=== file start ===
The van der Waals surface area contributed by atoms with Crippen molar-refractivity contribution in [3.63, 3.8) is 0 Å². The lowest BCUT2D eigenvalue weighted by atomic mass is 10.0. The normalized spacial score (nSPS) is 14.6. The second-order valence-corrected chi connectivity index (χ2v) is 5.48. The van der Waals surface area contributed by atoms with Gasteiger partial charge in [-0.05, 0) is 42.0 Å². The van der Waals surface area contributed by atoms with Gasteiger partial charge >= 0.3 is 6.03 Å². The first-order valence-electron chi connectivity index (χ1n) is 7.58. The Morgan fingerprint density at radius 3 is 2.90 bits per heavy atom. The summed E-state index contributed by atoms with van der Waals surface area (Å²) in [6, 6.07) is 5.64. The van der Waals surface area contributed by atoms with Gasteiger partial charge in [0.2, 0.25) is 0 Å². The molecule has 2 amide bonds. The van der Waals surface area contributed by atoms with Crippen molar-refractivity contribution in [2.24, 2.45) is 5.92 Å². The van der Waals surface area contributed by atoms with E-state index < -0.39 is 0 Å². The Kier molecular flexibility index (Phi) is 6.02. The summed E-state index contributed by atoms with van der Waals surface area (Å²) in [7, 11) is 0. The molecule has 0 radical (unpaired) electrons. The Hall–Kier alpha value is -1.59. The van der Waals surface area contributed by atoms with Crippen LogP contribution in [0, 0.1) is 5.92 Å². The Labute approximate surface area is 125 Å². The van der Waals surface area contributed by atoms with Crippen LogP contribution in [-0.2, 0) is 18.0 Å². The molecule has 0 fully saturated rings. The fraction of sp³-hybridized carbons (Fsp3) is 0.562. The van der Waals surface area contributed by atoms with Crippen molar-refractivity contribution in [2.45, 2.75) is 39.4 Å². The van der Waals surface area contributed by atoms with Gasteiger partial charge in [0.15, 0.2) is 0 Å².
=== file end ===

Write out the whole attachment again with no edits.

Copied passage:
The van der Waals surface area contributed by atoms with Crippen molar-refractivity contribution in [3.63, 3.8) is 0 Å². The lowest BCUT2D eigenvalue weighted by atomic mass is 10.0. The normalized spacial score (nSPS) is 14.6. The second-order valence-corrected chi connectivity index (χ2v) is 5.48. The van der Waals surface area contributed by atoms with Gasteiger partial charge in [-0.05, 0) is 42.0 Å². The van der Waals surface area contributed by atoms with Gasteiger partial charge >= 0.3 is 6.03 Å². The first-order valence-electron chi connectivity index (χ1n) is 7.58. The Morgan fingerprint density at radius 3 is 2.90 bits per heavy atom. The summed E-state index contributed by atoms with van der Waals surface area (Å²) in [6, 6.07) is 5.64. The van der Waals surface area contributed by atoms with Gasteiger partial charge in [0.2, 0.25) is 0 Å². The molecule has 2 amide bonds. The van der Waals surface area contributed by atoms with Crippen molar-refractivity contribution in [2.24, 2.45) is 5.92 Å². The van der Waals surface area contributed by atoms with E-state index < -0.39 is 0 Å². The Kier molecular flexibility index (Phi) is 6.02. The summed E-state index contributed by atoms with van der Waals surface area (Å²) in [7, 11) is 0. The molecule has 0 radical (unpaired) electrons. The Hall–Kier alpha value is -1.59. The van der Waals surface area contributed by atoms with Crippen LogP contribution in [0, 0.1) is 5.92 Å². The Labute approximate surface area is 125 Å². The van der Waals surface area contributed by atoms with Crippen LogP contribution in [-0.2, 0) is 18.0 Å². The molecule has 0 fully saturated rings. The fraction of sp³-hybridized carbons (Fsp3) is 0.562. The van der Waals surface area contributed by atoms with Crippen molar-refractivity contribution in [2.45, 2.75) is 39.4 Å². The van der Waals surface area contributed by atoms with Gasteiger partial charge in [0.15, 0.2) is 0 Å².